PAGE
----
4i: Immersive Interaction design for Indie developers with Interactive Machine Learning

Aiming to support independent developers and artists in designing movement and body-based interaction for Virtual Reality and immersive media this project builds tools to allow designing by moving via Interactive Machine Learning. Creating better tools and working processes aims to enable developers to create better movement interaction for players, audiences and end-users.

The project has two major, intertwined elements: Firstly developing interaction design tools based on interactive machine learning and testing these tools through creative, artistic work. The creative work will inform the design of the tools and the tools enable the creative work. The tool will be a plugin to a development platform such as Unity or Unreal Engine supporting three basic movement sensing technologies: the controllers available with standard VR systems; optical motion capture for more accurate, full-body interaction and also more experimental sensor technologies based around physical computing.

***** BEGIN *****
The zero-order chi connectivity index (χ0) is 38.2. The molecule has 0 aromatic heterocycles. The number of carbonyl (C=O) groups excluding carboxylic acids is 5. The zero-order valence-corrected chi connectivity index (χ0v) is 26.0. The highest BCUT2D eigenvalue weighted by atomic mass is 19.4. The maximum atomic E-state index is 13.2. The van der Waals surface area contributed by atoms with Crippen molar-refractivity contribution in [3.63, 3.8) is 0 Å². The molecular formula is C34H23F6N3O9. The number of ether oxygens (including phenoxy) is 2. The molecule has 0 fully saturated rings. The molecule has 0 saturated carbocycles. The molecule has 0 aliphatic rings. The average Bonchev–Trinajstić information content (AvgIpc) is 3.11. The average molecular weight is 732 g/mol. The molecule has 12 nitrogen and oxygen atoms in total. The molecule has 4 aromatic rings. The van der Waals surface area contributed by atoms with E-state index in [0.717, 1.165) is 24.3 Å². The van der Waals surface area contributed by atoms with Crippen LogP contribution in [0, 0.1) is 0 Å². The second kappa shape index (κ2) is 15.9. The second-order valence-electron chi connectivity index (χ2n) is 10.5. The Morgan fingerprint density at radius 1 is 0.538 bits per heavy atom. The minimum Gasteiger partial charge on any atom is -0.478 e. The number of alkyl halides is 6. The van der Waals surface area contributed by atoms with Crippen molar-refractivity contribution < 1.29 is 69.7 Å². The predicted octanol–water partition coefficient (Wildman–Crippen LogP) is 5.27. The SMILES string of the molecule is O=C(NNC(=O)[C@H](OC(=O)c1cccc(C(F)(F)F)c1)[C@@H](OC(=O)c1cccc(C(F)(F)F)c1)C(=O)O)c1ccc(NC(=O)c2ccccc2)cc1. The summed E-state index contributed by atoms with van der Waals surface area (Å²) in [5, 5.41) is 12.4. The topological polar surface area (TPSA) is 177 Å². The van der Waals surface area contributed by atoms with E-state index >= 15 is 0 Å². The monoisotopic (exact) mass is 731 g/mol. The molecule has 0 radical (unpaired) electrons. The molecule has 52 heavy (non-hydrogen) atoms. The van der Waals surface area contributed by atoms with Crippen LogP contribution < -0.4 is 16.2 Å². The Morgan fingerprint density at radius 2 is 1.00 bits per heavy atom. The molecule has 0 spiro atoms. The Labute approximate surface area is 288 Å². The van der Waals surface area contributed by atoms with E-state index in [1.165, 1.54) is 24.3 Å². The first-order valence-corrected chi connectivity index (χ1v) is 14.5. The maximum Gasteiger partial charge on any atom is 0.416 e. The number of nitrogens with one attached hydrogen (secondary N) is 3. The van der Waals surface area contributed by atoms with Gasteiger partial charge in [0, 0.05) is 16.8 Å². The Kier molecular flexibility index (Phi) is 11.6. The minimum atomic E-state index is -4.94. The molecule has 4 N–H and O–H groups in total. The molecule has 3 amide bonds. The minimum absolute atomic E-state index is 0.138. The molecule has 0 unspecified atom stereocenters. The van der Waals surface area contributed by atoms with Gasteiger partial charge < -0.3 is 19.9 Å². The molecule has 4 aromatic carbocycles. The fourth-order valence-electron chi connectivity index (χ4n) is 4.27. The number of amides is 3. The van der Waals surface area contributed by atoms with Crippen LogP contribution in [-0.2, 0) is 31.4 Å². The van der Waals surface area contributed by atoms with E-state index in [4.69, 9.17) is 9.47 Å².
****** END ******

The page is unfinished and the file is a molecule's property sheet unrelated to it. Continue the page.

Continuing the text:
Over the full 2 years of the project, Gibson/Martelli will develop a movement-based VR experience for public exhibition, using the final prototype tools and will be a mix of arts practice as research and qualitative research. Practice as research will be conducted by Gibson and will centre on studio-based experimentation with HCI systems. This work will develop gestures, forms of movement interaction, avatars and custom-built virtual environments for art galleries and performative contexts. During the project, a number of hackathons expose the tools to indie game developers and artists.

We are pleased to work with our teammates, led by Marco Gillies together with Ruth Gibson, Phoenix Parry & Rebecca Fiebrink.

The project is commissioned by the EPSRC and supported by The Centre for Dance Research (C-DaRE) at Coventry University & The Department of Computing at Goldsmiths University.